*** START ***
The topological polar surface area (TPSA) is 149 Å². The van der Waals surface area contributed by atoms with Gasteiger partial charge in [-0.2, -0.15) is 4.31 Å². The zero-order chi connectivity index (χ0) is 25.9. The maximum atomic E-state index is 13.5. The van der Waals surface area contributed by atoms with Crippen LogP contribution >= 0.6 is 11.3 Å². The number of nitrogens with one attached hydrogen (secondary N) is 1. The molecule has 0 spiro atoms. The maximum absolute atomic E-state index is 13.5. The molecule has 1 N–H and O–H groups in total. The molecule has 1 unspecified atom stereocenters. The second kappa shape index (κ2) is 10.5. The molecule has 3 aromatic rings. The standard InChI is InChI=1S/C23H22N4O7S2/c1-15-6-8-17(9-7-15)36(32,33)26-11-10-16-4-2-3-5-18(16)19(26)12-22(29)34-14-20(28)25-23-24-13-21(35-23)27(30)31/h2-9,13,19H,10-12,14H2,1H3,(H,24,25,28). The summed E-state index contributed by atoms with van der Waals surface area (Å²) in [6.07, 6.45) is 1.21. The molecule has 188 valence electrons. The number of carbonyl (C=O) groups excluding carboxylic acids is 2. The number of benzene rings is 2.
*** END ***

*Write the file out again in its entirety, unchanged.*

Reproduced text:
The topological polar surface area (TPSA) is 149 Å². The van der Waals surface area contributed by atoms with Gasteiger partial charge in [-0.2, -0.15) is 4.31 Å². The zero-order chi connectivity index (χ0) is 25.9. The maximum atomic E-state index is 13.5. The van der Waals surface area contributed by atoms with Crippen LogP contribution >= 0.6 is 11.3 Å². The number of nitrogens with one attached hydrogen (secondary N) is 1. The molecule has 0 spiro atoms. The maximum absolute atomic E-state index is 13.5. The molecule has 1 N–H and O–H groups in total. The molecule has 1 unspecified atom stereocenters. The second kappa shape index (κ2) is 10.5. The molecule has 3 aromatic rings. The standard InChI is InChI=1S/C23H22N4O7S2/c1-15-6-8-17(9-7-15)36(32,33)26-11-10-16-4-2-3-5-18(16)19(26)12-22(29)34-14-20(28)25-23-24-13-21(35-23)27(30)31/h2-9,13,19H,10-12,14H2,1H3,(H,24,25,28). The summed E-state index contributed by atoms with van der Waals surface area (Å²) in [6.07, 6.45) is 1.21. The molecule has 188 valence electrons. The number of carbonyl (C=O) groups excluding carboxylic acids is 2. The number of benzene rings is 2.